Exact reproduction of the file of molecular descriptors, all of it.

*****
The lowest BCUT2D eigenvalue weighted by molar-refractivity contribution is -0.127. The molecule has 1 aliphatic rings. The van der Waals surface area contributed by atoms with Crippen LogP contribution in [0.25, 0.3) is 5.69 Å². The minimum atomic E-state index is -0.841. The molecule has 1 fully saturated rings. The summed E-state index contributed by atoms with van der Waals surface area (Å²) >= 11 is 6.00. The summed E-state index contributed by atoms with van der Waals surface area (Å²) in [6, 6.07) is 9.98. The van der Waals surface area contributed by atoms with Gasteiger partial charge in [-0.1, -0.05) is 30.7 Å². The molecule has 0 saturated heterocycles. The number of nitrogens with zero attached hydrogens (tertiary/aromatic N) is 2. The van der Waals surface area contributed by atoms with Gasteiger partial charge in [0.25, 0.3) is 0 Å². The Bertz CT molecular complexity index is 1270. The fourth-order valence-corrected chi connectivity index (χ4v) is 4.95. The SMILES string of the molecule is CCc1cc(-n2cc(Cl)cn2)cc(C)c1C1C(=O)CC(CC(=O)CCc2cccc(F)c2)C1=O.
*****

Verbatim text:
The lowest BCUT2D eigenvalue weighted by molar-refractivity contribution is -0.127. The molecule has 1 aliphatic rings. The van der Waals surface area contributed by atoms with Crippen LogP contribution in [0.25, 0.3) is 5.69 Å². The minimum atomic E-state index is -0.841. The molecule has 1 fully saturated rings. The summed E-state index contributed by atoms with van der Waals surface area (Å²) >= 11 is 6.00. The summed E-state index contributed by atoms with van der Waals surface area (Å²) in [6, 6.07) is 9.98. The van der Waals surface area contributed by atoms with Gasteiger partial charge in [-0.1, -0.05) is 30.7 Å². The molecule has 0 saturated heterocycles. The number of nitrogens with zero attached hydrogens (tertiary/aromatic N) is 2. The van der Waals surface area contributed by atoms with Gasteiger partial charge in [0.25, 0.3) is 0 Å². The Bertz CT molecular complexity index is 1270. The fourth-order valence-corrected chi connectivity index (χ4v) is 4.95. The SMILES string of the molecule is CCc1cc(-n2cc(Cl)cn2)cc(C)c1C1C(=O)CC(CC(=O)CCc2cccc(F)c2)C1=O.